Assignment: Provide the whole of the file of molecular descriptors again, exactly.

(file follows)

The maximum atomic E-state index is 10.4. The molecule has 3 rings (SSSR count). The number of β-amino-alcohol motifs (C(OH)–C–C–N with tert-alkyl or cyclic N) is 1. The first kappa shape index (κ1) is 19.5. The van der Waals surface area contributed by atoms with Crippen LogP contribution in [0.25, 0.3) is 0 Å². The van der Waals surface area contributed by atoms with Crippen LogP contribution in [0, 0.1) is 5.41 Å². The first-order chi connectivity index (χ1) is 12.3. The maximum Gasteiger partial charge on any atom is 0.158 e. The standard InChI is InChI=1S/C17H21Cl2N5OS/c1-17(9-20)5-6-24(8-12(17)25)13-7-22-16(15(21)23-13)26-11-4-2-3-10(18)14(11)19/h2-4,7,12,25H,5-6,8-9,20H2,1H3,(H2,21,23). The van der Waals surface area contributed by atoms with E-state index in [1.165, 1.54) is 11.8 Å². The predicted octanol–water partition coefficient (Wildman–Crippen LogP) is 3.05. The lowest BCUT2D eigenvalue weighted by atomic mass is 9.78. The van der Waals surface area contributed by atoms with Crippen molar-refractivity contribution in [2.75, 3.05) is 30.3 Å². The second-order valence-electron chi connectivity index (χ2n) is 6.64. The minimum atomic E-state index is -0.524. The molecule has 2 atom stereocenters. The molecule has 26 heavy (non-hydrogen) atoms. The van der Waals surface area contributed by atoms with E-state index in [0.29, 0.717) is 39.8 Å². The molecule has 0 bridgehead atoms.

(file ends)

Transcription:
The maximum atomic E-state index is 10.4. The molecule has 3 rings (SSSR count). The number of β-amino-alcohol motifs (C(OH)–C–C–N with tert-alkyl or cyclic N) is 1. The first kappa shape index (κ1) is 19.5. The van der Waals surface area contributed by atoms with Crippen LogP contribution in [0.25, 0.3) is 0 Å². The van der Waals surface area contributed by atoms with Crippen LogP contribution in [0, 0.1) is 5.41 Å². The first-order chi connectivity index (χ1) is 12.3. The maximum Gasteiger partial charge on any atom is 0.158 e. The standard InChI is InChI=1S/C17H21Cl2N5OS/c1-17(9-20)5-6-24(8-12(17)25)13-7-22-16(15(21)23-13)26-11-4-2-3-10(18)14(11)19/h2-4,7,12,25H,5-6,8-9,20H2,1H3,(H2,21,23). The van der Waals surface area contributed by atoms with E-state index in [1.165, 1.54) is 11.8 Å². The predicted octanol–water partition coefficient (Wildman–Crippen LogP) is 3.05. The lowest BCUT2D eigenvalue weighted by atomic mass is 9.78. The van der Waals surface area contributed by atoms with Crippen molar-refractivity contribution in [2.75, 3.05) is 30.3 Å². The second-order valence-electron chi connectivity index (χ2n) is 6.64. The minimum atomic E-state index is -0.524. The molecule has 2 atom stereocenters. The molecule has 26 heavy (non-hydrogen) atoms. The van der Waals surface area contributed by atoms with E-state index in [0.29, 0.717) is 39.8 Å². The molecule has 0 bridgehead atoms.